The gate of this invention is depicted in FIG. 1 as extending substantially across the opening 16. The gate includes a gate member 30 and a mounting structure for mounting the gate member 30 for movement between a first shut position, thereby closing the opening, and a second position, allowing personnel to pass through the opening. In the embodiment shown in FIG. 1, the gate member 30 is generally U-shaped. A spacer plate 32 (see FIGS. 2 and 4) extends between the two legs of the gate member 30 to add rigidity to the gate member. A guard 34, in accordance with this invention, extends between the upper and lower legs of the gate member 30, and is mounted for movement with the gate member as described below. Among its many functions, the guard 34 shields mounting hardware from exposure to loose hanging items, such as clothing and it provides a placard for the display of warnings to those passing through the gate. The guard also prevents pinching of fingers and the like between the elements of the gate stop, as described below.
FIG. 2 illustrates the preferred embodiment of the guard of this invention and how it is preferably mounted to the guard rail 22. It will be immediately apparent to those of skill in the art that the guard rail may also extend in the same general direction as the orientation of the gate member, or other angle. The right angle between the guard rail and the gate member are only illustrative. A mounting plate 36 has an elongated opening 38 to receive threaded ends of a U-bolt 40 to clamp the mounting plate to the post 22 of the guard rail in the desired position above the walkway 14. To provide more rigidity to the support for the gate, channels 42 and 44 are pulled together on opposite sides of the vertical flanges of the rails 24 and 26 by bolts 46 to clamp the plate to the rails at a point spaced from the U-bolt 40.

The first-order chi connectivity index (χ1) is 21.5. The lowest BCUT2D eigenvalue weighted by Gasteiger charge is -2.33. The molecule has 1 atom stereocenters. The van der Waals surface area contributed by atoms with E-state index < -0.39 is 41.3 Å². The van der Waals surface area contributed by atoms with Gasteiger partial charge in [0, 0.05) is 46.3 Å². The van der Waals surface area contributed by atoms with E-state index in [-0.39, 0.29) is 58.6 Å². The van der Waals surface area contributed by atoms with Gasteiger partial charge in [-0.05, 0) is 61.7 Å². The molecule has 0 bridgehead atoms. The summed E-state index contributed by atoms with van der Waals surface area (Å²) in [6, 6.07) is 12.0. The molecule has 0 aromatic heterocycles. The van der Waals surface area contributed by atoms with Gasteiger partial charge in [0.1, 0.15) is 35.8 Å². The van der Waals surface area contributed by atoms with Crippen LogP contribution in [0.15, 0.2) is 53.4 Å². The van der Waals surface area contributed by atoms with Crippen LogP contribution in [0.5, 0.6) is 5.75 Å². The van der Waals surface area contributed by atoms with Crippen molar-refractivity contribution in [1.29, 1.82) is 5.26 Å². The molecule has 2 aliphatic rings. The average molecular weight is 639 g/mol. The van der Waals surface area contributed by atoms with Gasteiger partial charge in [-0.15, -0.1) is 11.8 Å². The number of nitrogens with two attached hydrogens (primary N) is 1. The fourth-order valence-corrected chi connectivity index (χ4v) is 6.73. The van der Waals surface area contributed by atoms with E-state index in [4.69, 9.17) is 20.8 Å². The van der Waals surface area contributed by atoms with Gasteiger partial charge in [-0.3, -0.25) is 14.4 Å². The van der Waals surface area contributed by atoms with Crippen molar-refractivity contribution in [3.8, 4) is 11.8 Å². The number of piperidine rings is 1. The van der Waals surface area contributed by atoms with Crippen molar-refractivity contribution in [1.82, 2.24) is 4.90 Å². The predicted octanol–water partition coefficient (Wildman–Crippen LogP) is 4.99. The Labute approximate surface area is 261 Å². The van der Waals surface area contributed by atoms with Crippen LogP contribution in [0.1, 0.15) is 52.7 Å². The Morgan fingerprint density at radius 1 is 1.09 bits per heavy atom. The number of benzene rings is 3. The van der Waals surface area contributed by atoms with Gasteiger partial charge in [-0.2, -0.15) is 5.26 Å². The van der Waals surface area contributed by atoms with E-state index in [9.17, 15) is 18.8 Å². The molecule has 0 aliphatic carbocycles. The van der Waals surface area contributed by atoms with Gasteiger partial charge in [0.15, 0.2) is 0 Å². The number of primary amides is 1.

A biasing member is provided to rotate the gate member in one direction around its pivotal axis provided by a shaft 48. In the embodiment shown, a spring 50 is coiled around the shaft 48 with its ends in engagement with the mounting plate 36 and the spacer plate 32 of the gate member. The spring is designed to urge the gate member to pivot in a counterclockwise directions, as viewed in FIG. 2, but to allow the gate member to be forcibly moved in a clockwise direction to move out of its position obstructing the opening 16 to allow personnel to move through the opening. A stop is provided to stop the rotation of the gate member in the counterclockwise direction when the gate member is in position to close the opening 16 to personnel on the walkway 14.